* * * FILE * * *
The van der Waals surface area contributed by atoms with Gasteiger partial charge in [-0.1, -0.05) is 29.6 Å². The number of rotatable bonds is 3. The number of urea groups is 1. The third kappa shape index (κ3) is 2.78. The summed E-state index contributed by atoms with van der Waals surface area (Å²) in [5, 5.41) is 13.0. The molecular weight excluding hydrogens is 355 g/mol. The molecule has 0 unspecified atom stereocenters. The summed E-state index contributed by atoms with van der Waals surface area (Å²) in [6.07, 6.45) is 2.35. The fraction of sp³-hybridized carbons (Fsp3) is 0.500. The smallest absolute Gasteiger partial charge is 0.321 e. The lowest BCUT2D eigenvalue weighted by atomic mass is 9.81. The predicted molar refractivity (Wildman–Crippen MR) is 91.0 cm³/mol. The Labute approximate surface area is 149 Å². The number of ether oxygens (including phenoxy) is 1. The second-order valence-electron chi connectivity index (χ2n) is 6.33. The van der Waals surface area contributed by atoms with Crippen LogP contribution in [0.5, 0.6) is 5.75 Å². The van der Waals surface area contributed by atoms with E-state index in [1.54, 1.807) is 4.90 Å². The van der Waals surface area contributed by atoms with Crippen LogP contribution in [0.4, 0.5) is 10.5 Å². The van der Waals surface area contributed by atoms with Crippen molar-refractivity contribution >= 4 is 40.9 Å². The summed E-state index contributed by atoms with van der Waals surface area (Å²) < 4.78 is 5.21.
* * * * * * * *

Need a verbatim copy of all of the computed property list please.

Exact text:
The van der Waals surface area contributed by atoms with Gasteiger partial charge in [-0.1, -0.05) is 29.6 Å². The number of rotatable bonds is 3. The number of urea groups is 1. The third kappa shape index (κ3) is 2.78. The summed E-state index contributed by atoms with van der Waals surface area (Å²) in [5, 5.41) is 13.0. The molecular weight excluding hydrogens is 355 g/mol. The molecule has 0 unspecified atom stereocenters. The summed E-state index contributed by atoms with van der Waals surface area (Å²) in [6.07, 6.45) is 2.35. The fraction of sp³-hybridized carbons (Fsp3) is 0.500. The smallest absolute Gasteiger partial charge is 0.321 e. The lowest BCUT2D eigenvalue weighted by atomic mass is 9.81. The predicted molar refractivity (Wildman–Crippen MR) is 91.0 cm³/mol. The Labute approximate surface area is 149 Å². The number of ether oxygens (including phenoxy) is 1. The second-order valence-electron chi connectivity index (χ2n) is 6.33. The van der Waals surface area contributed by atoms with Crippen LogP contribution in [0.5, 0.6) is 5.75 Å². The van der Waals surface area contributed by atoms with E-state index in [1.54, 1.807) is 4.90 Å². The van der Waals surface area contributed by atoms with Crippen LogP contribution in [0.4, 0.5) is 10.5 Å². The van der Waals surface area contributed by atoms with Crippen molar-refractivity contribution >= 4 is 40.9 Å². The summed E-state index contributed by atoms with van der Waals surface area (Å²) < 4.78 is 5.21.